After the fire, FEMS and DCRA immediately put four employees on administrative leave. In regard to changes to agency policies, five days after the fire, FEMS issued two general orders clarifying procedures for receiving and acting on notifications from District agencies about potential fire code violations. On September 3, MPD issued an executive order on the new procedure for MPD officers to notify FEMS of potential fire code violations and DCRA of potential housing code violations. In late August and early September, DCRA implemented several new operating procedures to electronically track and follow up on complaints of housing code violations.

Alvarez & Marsal reviewed the MPD, FEMS, and DCRA policies and procedures that were in place at the time of the initial notification in March, what was in place when the fire broke out in August, and what had been changed in response to the fire. They had access to all relevant agency emails, physical and electronic records, and interviewed employees from DCRA, FEMS, MPD, and the Office of the Chief Technology Officer.

Alvarez & Marsal identified nine critical moments when District agencies could have taken action, but did not. The report contains more than 50 items that should be addressed and remediated. Mayor Bowser has ordered agencies to treat these recommendations like the results of a financial audit, thus we will be tracking the implementation of corrective actions by the agencies. I should emphasize that while some of the recommendations have already been implemented by MPD, FEMS, and DCRA, we are committed to implementing any recommendation that would enhance the safety of our residents and improve the operations of the agencies.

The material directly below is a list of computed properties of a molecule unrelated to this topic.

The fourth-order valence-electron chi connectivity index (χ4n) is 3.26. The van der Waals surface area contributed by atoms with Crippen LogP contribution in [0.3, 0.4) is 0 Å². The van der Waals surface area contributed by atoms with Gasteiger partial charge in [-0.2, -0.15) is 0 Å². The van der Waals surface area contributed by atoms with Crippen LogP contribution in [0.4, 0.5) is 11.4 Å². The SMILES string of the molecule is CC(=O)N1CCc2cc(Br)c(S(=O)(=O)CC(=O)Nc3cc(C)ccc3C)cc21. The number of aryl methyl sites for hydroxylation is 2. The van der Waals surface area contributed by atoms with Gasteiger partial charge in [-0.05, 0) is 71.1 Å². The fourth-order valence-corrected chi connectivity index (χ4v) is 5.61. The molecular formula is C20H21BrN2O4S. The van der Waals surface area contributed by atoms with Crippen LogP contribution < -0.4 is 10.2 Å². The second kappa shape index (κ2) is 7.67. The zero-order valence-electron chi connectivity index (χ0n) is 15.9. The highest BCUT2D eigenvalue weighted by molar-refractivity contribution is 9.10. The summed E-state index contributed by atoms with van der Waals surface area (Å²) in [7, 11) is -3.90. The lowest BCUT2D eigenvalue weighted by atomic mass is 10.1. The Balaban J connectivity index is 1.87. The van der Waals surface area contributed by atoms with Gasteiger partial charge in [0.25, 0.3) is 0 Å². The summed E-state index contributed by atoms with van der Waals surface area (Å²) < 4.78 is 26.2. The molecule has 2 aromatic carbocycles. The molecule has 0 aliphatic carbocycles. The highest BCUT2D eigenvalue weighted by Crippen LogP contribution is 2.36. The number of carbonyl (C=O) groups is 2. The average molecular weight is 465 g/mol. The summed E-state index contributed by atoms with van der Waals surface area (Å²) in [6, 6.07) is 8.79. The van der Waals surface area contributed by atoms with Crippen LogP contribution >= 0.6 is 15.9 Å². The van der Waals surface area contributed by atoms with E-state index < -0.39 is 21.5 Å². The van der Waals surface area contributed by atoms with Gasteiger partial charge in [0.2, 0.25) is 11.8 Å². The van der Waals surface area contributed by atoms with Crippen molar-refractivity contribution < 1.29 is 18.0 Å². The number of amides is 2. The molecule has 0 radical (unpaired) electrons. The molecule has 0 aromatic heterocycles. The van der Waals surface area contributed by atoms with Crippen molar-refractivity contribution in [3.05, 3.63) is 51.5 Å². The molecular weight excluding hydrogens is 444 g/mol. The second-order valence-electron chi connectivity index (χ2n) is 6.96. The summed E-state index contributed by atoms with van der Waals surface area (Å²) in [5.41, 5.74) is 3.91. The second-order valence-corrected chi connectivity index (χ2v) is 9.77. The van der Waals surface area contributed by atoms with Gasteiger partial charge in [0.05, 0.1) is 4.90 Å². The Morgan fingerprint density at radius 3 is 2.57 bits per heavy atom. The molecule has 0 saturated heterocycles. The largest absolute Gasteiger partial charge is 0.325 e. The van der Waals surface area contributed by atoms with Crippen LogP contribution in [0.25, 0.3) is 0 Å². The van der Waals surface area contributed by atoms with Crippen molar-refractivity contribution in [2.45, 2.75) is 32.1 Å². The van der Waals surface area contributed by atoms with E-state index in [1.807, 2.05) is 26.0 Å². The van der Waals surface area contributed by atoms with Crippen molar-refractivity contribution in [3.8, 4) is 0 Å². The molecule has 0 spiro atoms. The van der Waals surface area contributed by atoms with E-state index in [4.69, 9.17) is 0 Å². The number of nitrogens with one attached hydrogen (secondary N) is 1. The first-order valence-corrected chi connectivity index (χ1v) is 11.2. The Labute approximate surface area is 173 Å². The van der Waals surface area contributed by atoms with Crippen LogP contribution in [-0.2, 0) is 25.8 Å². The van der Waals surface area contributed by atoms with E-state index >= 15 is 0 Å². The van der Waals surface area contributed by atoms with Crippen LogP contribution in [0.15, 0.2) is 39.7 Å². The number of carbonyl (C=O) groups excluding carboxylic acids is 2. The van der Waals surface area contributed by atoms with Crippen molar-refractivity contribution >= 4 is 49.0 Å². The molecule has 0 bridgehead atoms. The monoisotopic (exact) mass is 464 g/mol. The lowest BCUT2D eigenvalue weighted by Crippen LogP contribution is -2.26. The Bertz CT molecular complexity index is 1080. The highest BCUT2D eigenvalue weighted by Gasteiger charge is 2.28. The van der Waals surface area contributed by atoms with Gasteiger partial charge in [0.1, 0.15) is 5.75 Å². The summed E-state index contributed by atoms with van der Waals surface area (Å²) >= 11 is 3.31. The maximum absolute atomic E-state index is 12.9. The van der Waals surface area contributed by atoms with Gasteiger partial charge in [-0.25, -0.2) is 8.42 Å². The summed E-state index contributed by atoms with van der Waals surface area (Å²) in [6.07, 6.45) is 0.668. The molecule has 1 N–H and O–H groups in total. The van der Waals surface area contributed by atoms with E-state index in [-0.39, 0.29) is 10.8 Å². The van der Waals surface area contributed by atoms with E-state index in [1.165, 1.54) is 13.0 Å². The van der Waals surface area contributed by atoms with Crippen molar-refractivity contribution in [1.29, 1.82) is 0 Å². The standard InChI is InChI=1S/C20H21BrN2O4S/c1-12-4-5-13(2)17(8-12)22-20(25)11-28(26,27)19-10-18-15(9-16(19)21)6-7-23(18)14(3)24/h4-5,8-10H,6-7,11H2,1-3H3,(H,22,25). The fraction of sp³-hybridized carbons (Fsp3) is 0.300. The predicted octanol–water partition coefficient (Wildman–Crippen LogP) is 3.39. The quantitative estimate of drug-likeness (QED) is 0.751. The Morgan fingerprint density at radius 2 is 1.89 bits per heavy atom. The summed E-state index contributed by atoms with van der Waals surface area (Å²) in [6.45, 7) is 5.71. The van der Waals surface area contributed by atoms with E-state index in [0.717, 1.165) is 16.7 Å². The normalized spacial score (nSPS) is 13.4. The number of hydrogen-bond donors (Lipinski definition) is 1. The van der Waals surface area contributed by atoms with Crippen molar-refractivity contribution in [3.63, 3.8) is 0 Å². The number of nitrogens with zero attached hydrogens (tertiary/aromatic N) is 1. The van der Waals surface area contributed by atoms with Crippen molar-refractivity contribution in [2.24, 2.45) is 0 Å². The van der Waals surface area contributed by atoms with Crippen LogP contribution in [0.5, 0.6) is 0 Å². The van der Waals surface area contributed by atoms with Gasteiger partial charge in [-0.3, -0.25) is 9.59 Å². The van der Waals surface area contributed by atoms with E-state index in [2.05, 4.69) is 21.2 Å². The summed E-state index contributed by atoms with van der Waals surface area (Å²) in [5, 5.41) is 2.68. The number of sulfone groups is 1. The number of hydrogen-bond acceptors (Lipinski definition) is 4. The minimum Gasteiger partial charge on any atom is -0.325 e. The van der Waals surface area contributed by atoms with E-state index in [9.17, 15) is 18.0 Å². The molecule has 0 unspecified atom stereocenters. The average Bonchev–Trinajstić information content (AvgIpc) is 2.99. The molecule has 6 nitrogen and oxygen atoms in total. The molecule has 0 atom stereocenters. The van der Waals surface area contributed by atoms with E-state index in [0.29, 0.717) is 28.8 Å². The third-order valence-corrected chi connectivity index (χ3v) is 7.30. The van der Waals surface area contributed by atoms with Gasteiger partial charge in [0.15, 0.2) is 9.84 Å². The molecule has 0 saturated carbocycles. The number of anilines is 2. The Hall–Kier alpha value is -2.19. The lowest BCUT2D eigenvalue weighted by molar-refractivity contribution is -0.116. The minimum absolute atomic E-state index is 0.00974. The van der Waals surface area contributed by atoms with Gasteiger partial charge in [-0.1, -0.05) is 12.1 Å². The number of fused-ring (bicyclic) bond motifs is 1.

It is important to note that this was a privately-owned property. James G. Walker, the owner of the illegal rental property, knew the property’s conditions were dangerous, yet he rented it out to tenants desperate for an affordable place to live. Because there is an active criminal investigation, I cannot say much else about Mr. Walker, other than he must be held accountable for his actions.

As we have the dialogue which will follow our written testimony, it is essential that we place affordable housing as a central part of the broader context. Illegal rooming houses, substandard housing, exist in part because people want to be in our city, but cannot afford to live here. That is why the Mayor has invested at least $100 million annually in the Housing Production Trust Fund. It is why the city has produced or preserved more than 9,600 units of affordable housing. It is why the Mayor has added $25 million or more each year to our homeless services budget. It is why the Mayor set aside $2.5 million this year in Immigrant Legal Justice Services grants. We must continue to make these investments if we are to address the root cause of what happened.

I conclude by again offering my condolences to the families and friends of Fitsum Kebede and Yafet Solomon, and everyone else affected that day. Thank you for the opportunity to testify today. Director Chrappah and I are available to take your questions.

1 The report can be found at: